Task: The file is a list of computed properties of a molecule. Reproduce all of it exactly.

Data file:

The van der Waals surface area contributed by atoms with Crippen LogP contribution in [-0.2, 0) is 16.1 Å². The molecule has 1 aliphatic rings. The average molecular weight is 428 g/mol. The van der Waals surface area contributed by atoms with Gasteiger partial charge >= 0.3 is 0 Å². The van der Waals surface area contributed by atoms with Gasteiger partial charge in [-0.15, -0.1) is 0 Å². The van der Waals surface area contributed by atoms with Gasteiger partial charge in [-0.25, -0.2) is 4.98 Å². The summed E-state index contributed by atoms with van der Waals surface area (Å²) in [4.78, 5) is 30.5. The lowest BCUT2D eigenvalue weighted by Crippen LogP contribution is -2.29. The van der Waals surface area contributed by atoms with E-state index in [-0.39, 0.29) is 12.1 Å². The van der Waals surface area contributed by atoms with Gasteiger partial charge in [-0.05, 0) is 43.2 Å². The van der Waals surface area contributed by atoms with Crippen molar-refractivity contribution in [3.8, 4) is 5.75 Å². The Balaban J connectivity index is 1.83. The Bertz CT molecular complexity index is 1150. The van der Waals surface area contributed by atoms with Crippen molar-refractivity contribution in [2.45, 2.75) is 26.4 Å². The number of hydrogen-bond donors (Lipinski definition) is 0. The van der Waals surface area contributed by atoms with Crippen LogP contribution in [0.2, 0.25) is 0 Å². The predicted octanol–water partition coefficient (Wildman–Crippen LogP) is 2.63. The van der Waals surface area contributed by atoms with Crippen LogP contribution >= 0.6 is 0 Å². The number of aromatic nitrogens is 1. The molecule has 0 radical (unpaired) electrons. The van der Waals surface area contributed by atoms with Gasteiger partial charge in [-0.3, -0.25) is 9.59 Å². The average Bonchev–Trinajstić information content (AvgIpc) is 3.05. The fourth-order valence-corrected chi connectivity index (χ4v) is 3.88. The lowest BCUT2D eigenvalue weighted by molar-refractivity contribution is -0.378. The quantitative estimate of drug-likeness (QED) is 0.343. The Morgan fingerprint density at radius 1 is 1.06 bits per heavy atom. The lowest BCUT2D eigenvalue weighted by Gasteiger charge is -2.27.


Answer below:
The van der Waals surface area contributed by atoms with Crippen LogP contribution in [-0.2, 0) is 16.1 Å². The molecule has 1 aliphatic rings. The average molecular weight is 428 g/mol. The van der Waals surface area contributed by atoms with Gasteiger partial charge >= 0.3 is 0 Å². The van der Waals surface area contributed by atoms with Gasteiger partial charge in [-0.15, -0.1) is 0 Å². The van der Waals surface area contributed by atoms with Gasteiger partial charge in [-0.25, -0.2) is 4.98 Å². The summed E-state index contributed by atoms with van der Waals surface area (Å²) in [4.78, 5) is 30.5. The lowest BCUT2D eigenvalue weighted by Crippen LogP contribution is -2.29. The van der Waals surface area contributed by atoms with E-state index in [-0.39, 0.29) is 12.1 Å². The van der Waals surface area contributed by atoms with Gasteiger partial charge in [-0.05, 0) is 43.2 Å². The van der Waals surface area contributed by atoms with Crippen molar-refractivity contribution in [3.8, 4) is 5.75 Å². The Balaban J connectivity index is 1.83. The Bertz CT molecular complexity index is 1150. The van der Waals surface area contributed by atoms with Crippen molar-refractivity contribution in [2.45, 2.75) is 26.4 Å². The number of hydrogen-bond donors (Lipinski definition) is 0. The van der Waals surface area contributed by atoms with Crippen LogP contribution in [0.2, 0.25) is 0 Å². The predicted octanol–water partition coefficient (Wildman–Crippen LogP) is 2.63. The van der Waals surface area contributed by atoms with Crippen LogP contribution >= 0.6 is 0 Å². The number of aromatic nitrogens is 1. The molecule has 0 radical (unpaired) electrons. The van der Waals surface area contributed by atoms with Gasteiger partial charge in [-0.3, -0.25) is 9.59 Å². The average Bonchev–Trinajstić information content (AvgIpc) is 3.05. The fourth-order valence-corrected chi connectivity index (χ4v) is 3.88. The lowest BCUT2D eigenvalue weighted by molar-refractivity contribution is -0.378. The quantitative estimate of drug-likeness (QED) is 0.343. The Morgan fingerprint density at radius 1 is 1.06 bits per heavy atom. The lowest BCUT2D eigenvalue weighted by Gasteiger charge is -2.27.